it.

7. Broadcast IP Addressing - Proposed Standards

   If different IP implementations are to be compatible, there must be a
   distinguished number to denote "all hosts".

   Since the local network layer can always map an IP address into data
   link layer address, the choice of an IP "broadcast host number" is
   somewhat arbitrary.  For simplicity, it should be one not likely to
   be assigned to a real host.  The number whose bits are all ones has
   this property; this assignment was first proposed in [6].  In the few
   cases where a host has been assigned an address with a host-number
   part of all ones, it does not seem onerous to require renumbering.


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RFC 919                                                     October 1984
Broadcasting Internet Datagrams


   The address 255.255.255.255 denotes a broadcast on a local hardware
   network, which must not be forwarded.  This address may be used, for
   example, by hosts that do not know their network number and are
   asking some server for it.

   Thus, a host on net 36, for example, may:

      - broadcast to all of its immediate neighbors by using
        255.255.255.255

      - broadcast to all of net 36 by using 36.255.255.255

   (Note that unless the network has been broken up into subnets, these
   two methods have identical effects.)

   If the use of "all ones" in a field of an IP address means
   "broadcast", using "all zeros" could be viewed as meaning
   "unspecified".  There is probably no reason for such addresses to
   appear anywhere but as the source address of an ICMP Information
   Request datagram.  However, as a notational convention, we refer to
   networks (as opposed to hosts) by using addresses with zero fields.
   For example, 36.0.0.0 means "network number 36" while 36.255.255.255
   means "all hosts on network number 36".

   7.1. ARP Servers and Broadcasts

      The Address Resolution Protocol (ARP) described in [12] can, if
      incorrectly implemented, cause problems when broadcasts are used
      on a network where not all hosts share an understanding of what a
      broadcast address is.  The temptation exists to modify the ARP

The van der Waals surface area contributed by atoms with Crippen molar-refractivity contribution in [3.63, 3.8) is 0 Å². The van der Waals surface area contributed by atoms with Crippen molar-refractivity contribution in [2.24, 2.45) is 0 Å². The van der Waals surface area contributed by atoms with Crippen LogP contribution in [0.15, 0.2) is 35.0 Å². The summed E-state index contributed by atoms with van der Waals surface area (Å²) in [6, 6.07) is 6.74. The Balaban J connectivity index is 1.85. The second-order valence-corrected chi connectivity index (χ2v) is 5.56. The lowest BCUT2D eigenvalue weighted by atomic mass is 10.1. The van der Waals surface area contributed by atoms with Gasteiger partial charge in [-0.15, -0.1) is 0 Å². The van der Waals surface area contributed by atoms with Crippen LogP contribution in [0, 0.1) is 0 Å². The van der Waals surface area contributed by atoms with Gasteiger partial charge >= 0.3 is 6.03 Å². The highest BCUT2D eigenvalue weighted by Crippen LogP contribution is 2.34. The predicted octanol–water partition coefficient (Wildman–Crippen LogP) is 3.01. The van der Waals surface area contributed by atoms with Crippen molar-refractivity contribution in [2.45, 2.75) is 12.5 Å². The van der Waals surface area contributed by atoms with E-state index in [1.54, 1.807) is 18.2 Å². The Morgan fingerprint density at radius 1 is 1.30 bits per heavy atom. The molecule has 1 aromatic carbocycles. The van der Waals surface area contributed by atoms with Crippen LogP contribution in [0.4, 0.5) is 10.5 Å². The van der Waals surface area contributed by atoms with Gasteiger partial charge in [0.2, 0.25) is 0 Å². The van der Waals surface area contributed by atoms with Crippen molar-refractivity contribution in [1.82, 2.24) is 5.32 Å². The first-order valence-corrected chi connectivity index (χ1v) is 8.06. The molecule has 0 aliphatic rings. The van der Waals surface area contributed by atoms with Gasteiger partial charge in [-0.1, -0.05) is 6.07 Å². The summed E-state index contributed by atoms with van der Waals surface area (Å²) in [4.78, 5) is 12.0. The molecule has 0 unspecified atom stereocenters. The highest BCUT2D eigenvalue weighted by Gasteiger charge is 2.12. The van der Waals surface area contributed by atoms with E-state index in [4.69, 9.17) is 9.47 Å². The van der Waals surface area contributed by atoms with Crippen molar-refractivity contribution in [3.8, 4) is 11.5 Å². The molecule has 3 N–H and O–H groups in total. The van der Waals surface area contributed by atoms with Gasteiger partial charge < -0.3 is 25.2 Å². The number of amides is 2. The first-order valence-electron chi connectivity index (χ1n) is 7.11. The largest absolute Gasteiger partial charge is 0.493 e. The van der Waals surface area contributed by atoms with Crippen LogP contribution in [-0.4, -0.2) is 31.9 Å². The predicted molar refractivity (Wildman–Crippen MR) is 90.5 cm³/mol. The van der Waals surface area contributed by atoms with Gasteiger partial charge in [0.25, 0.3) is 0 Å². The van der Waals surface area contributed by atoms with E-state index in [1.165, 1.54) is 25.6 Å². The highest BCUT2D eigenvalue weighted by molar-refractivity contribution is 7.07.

server so that it provides the mapping between an IP broadcast
      address and the hardware broadcast address.

      This temptation must be resisted.  An ARP server should never
      respond to a request whose target is a broadcast address.  Such a
      request can only come from a host that does not recognize the
      broadcast address as such, and so honoring it would almost
      certainly lead to a forwarding loop.  If there are N such hosts on
      the physical network that do not recognize this address as a
      broadcast, then a datagram sent with a Time-To-Live of T could
      potentially give rise to T**N spurious re-broadcasts.








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RFC 919                                                     October 1984
Broadcasting Internet Datagrams


8. References

   1.   David Reeves Boggs.  Internet Broadcasting.  Ph.D. Th., Stanford
        University, January 1982.

   2.   D.D. Clark, K.T. Pogran, and D.P. Reed.  "An Introduction to
        Local Area Networks".  Proc. IEEE 66, 11, pp1497-1516, 1978.

   3.   Yogan Kantilal Dalal.  Broadcast Protocols in Packet Switched
        Computer Networks.  Ph.D. Th., Stanford University, April 1977.

   4.   Yogan K. Dalal and Robert M. Metcalfe.  "Reverse Path Forwarding
        of Broadcast Packets".  Comm. ACM 21, 12, pp1040-1048, December
        1978.

   5.   The Ethernet, A Local Area Network: Data Link Layer and Physical
        Layer Specifications.  Version 1.0, Digital Equipment
        Corporation, Intel, Xerox, September 1980.

   6.   Robert Gurwitz and Robert Hinden.  IP - Local Area Network
        Addressing Issues.  IEN-212, Bolt Beranek and Newman, September
        1982.

   7.    R.M. Metcalfe and D.R. Boggs. "Ethernet: Distributed Packet
        Switching for Local Computer Networks".  Comm. ACM 19, 7,
        pp395-404, July 1976.  Also CSL-75-7, Xerox Palo Alto Research
        Center, reprinted in CSL-80-2.

   8.   Jeffrey Mogul.  Internet Subnets.  RFC-917, Stanford University,
        October 1984.

   9.   Jeffrey Mogul.  Broadcasting Internet Packets in the Presence of
        Subnets.  RFC-922, Stanford University, October 1984.

   10.  David A. Moon.  Chaosnet.  A.I. Memo 628, Massachusetts
        Institute of Technology Artificial Intelligence Laboratory, June
        1981.

   11.  William W. Plummer.  Internet Broadcast Protocols.  IEN-10, Bolt
        Beranek and Newman, March 1977.

   12.  David Plummer.  An Ethernet Address Resolution Protocol.
        RFC-826, Symbolics, September 1982.

   13.  Jon Postel.  Internet Protocol.  RFC 791, ISI, September 1981.




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RFC 919                                                     October 1984
Broadcasting Internet Datagrams


   14.  David W. Wall.  Mechanisms for Broadcast and Selective
        Broadcast.  Ph.D. Th., Stanford University, June 1980.

   15.  David W. Wall and Susan S. Owicki.  Center-based Broadcasting.
        Computer Systems Lab Technical Report TR189, Stanford
        University, June 1980.